On Castles, Ruins and Palaces!
On Castles, Ruins and Palaces!

Himeji Castle

Of all the dangers that threaten a castle over the centuries, Himeji castle survived three, that each by itself, is usually a certain death sentence. But before getting into the details of it’s turbulent history, let’s do a quick comparison to European castles. As it turns out, Japanese castles are very much different than their European counterparts:

Tip of the day: Click on the pictures to view them in better quality and to see some additional information about it.

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Japanese vs. European castles

The keeps of Japanese castles are made of wood, and built on a motte of rocks with steep walls. This design is very earthquake resistant. The big rocks lay loosely on top of each other to compensate ground movement and wooden constructions are in general more flexible than brick and mortar ones.
Please consider that earthquakes are in Japan almost as common as a full moon (ok, maybe that was slightly exaggerated, but you get the picture).

Speaking of the steep stone walls: The highest wall at Himeji castle is 26 meters (85 ft) tall.

Beside that, Himeji Castle is the biggest castle in Japan. It covers an area of 233 hectares (576.8 acres). For comparison: Hohentwiel, the biggest ruined castle in Germany, is build on an area of about 9 hectares (22.2 acres).

The castle complex that remains today is over 400 years old. Construction started in 1333, but it was remodeled and expanded until 1618. Today, 83 buildings are left, 74 of which are designated as important Japanese cultural assets. Himeji castle, by the way, is an UNESCO World Heritage and as already indicated, it survived quite a turbulent past. Here are some examples:

  1. In 1871, Himeji castle was sold at an auction. The buyer’s intention was to get rid of the castle and develop the land. Unfortunately for the buyer, and very much fortunately for us, the costs to destroy the castle were estimated to be too high and the whole idea got discarded.
  2. In 1945 it survived the heavy bombing of Himeji city, although it was hit by a bomb. Fortunately the bomb failed to go off.
  3. In 1995 it survived a 6.9 magnitude earthquake with almost no damage, proving the construction style’s earthquake resistance.
  4. And then there’s the fact that it’s a wooden construction. It borders on a miracle that, over the centuries, no share-happy commander with a spare torch came along…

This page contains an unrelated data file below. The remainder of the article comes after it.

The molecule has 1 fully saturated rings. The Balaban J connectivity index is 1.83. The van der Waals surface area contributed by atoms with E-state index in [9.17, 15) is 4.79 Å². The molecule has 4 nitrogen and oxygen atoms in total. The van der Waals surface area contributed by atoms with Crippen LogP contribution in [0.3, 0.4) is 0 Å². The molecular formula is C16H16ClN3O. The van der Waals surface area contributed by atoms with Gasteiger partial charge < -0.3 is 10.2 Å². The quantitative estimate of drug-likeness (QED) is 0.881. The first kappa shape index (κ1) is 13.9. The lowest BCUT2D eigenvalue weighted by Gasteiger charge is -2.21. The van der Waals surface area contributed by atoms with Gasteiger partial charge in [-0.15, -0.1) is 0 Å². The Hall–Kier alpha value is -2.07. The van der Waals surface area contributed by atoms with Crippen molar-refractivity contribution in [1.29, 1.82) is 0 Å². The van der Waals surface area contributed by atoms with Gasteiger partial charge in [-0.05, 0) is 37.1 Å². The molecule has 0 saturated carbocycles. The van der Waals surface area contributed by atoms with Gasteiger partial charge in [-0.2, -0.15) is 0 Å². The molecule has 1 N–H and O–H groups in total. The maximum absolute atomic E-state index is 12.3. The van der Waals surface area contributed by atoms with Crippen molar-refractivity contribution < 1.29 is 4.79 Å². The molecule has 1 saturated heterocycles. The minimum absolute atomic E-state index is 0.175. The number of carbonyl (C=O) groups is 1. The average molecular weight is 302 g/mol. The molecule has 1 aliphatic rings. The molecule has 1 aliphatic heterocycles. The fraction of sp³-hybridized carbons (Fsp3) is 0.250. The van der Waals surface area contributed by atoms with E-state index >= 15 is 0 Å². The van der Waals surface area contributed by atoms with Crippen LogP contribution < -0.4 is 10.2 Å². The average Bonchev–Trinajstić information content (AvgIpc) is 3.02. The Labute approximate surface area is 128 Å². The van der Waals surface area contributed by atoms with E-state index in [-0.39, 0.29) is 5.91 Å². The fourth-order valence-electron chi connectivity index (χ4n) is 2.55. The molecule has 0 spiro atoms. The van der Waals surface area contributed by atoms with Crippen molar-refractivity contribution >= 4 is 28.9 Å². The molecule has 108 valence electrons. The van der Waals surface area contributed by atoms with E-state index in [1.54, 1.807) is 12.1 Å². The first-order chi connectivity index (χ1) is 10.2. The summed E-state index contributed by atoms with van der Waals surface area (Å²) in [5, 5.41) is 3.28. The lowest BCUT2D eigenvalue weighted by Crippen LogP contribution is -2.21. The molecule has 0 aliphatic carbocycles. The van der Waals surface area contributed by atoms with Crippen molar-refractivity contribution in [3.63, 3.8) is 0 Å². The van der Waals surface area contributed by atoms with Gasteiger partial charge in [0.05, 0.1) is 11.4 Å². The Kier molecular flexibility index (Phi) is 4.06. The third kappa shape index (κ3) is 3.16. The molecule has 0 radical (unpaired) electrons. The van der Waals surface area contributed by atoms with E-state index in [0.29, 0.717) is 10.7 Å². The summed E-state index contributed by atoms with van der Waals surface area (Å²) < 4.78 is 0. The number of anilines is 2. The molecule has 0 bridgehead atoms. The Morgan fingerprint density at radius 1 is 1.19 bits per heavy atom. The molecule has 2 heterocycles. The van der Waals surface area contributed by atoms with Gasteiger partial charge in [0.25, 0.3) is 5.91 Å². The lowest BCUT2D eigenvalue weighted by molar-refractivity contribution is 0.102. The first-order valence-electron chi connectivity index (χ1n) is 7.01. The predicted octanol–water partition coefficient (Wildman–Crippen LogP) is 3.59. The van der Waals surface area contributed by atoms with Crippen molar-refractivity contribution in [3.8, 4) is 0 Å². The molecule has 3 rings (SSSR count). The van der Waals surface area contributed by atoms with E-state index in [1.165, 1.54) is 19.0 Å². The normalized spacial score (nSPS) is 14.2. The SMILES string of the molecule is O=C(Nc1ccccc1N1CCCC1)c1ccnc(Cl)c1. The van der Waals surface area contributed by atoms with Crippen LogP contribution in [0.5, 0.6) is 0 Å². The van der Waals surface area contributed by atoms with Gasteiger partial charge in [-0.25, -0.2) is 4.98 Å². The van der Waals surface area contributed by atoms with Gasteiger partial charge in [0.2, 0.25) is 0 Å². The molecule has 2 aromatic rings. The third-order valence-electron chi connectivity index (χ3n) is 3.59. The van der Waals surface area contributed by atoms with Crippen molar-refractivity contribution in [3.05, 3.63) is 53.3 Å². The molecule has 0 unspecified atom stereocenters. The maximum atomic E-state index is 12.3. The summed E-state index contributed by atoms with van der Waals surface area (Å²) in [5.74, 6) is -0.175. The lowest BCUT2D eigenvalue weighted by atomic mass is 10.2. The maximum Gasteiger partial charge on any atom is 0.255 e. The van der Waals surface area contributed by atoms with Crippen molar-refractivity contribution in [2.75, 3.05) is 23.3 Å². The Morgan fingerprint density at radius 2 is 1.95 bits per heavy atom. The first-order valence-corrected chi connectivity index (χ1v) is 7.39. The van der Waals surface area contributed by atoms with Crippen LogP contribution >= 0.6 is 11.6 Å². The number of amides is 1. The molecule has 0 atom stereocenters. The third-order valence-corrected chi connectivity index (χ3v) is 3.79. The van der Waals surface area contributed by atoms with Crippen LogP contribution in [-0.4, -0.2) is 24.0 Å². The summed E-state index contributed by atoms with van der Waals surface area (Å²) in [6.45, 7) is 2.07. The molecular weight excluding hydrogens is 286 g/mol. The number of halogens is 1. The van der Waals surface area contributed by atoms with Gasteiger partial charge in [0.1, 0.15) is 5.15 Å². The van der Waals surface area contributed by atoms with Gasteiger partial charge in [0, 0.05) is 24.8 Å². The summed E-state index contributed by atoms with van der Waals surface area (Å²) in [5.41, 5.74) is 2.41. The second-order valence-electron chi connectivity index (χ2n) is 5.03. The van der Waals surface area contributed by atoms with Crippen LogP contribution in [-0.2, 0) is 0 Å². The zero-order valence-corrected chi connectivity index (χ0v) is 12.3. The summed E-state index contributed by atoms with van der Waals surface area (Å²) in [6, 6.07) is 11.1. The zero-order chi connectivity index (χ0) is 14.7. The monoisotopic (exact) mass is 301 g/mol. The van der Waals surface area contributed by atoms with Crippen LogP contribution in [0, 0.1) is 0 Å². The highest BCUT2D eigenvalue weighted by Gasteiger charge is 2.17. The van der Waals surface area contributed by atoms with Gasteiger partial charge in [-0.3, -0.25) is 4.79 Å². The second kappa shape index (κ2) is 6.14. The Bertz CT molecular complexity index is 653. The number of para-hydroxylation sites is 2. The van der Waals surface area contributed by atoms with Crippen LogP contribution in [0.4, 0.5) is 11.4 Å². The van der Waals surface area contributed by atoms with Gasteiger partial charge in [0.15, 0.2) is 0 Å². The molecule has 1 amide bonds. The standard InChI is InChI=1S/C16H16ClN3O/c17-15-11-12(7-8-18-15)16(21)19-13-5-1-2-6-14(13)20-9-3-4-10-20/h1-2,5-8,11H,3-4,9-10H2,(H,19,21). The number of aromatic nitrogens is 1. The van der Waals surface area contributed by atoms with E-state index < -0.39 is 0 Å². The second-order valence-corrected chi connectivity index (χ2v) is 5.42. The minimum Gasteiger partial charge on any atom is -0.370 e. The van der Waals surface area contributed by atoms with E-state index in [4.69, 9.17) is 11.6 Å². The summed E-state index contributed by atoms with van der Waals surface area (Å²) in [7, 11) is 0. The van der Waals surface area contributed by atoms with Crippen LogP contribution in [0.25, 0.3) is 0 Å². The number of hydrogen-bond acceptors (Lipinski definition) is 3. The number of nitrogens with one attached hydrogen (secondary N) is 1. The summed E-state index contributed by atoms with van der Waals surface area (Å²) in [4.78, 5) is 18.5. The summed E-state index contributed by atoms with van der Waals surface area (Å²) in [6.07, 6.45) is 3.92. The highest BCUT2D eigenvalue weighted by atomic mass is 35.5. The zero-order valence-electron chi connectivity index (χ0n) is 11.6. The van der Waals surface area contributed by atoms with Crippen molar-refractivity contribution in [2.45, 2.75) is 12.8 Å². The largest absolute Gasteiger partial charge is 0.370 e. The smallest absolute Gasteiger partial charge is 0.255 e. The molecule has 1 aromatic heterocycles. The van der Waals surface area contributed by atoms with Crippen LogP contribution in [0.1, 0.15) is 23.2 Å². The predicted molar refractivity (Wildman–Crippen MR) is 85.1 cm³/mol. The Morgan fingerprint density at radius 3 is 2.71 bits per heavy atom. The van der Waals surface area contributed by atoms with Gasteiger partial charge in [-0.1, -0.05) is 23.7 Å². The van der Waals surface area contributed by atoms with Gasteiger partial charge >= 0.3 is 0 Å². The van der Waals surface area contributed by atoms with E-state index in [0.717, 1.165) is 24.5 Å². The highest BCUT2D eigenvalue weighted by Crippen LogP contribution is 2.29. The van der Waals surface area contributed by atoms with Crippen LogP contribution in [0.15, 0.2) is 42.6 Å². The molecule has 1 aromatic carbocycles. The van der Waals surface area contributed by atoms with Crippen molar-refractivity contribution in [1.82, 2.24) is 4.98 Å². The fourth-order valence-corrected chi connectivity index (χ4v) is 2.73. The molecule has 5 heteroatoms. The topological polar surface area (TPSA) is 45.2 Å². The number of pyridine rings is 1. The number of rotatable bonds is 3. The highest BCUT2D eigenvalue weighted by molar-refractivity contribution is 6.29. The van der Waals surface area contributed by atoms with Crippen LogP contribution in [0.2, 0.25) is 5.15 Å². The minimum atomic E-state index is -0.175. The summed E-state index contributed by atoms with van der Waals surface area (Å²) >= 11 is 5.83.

You know, it’s this kind of “generosity” that significantly accelerates a siege. I mean, why besieging a castle for months, if you can simply burn it down in an afternoon.

    But well, for that you need to get close to, and the castle’s sophisticated defenses would have made a direct assault a really stupid idea…

Impregnable Defenses

A closer look onto Himeji Castle’s defenses reveals quite some interesting details. For example:

  • The third and fourth floors of the keep have machicolations; Openings where defenders could throw objects on attackers.
  • Then there are small, hidden rooms in the keep where the defenders could hide and launch a surprise attack against invaders.
  • The outside perimeter of Himeji castle was originally protected by three moats, of which only the inner one remains in its entirety.
  • But the pinnacle of Himeji Castle’s defense system is the confusing maze that leads to the castle’s keep. The walled paths are often steep and narrow to slow down attackers while leading through dozens of gates and past countless of loopholes from which the defenders could safely shoot the intruders. These defenses were designed to withstand a direct assault of a vastly bigger army. However, Himeji castle never got attacked that way, and so the defenses remain untested.

 

Himeji Castle Keep

The main keep is a 46.4 meters (152 ft) tall, six story wooden structure with three smaller adjacent keeps. The top floor provides a great view over the castle complex, Himeji city and the environment. And the castle’s maze-like defenses are nicely visible as well.

Announcement:

Next month, we’re going to take a look at the Croatian city Dubrovnik, an UNESCO world heritage site in its entirety.
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Visit Himeji Castle

Himeji castle is located in the city of Himeji in the Hyōgo Prefecture of Japan. It attracts more than 2.5 million visitors each year!

If you have plans to go there, do yourself a favor and avoid any of the Japanese bank holidays, as well as the cherry blossom season, which is between the end of March and the beginning of April. Those days are very crowded.
One of the best times to visit it, in regards to as few visitors as possible, is during the week just after the new year’s holiday.

Beside that, be sure to have a look at Himeji castle’s official website.

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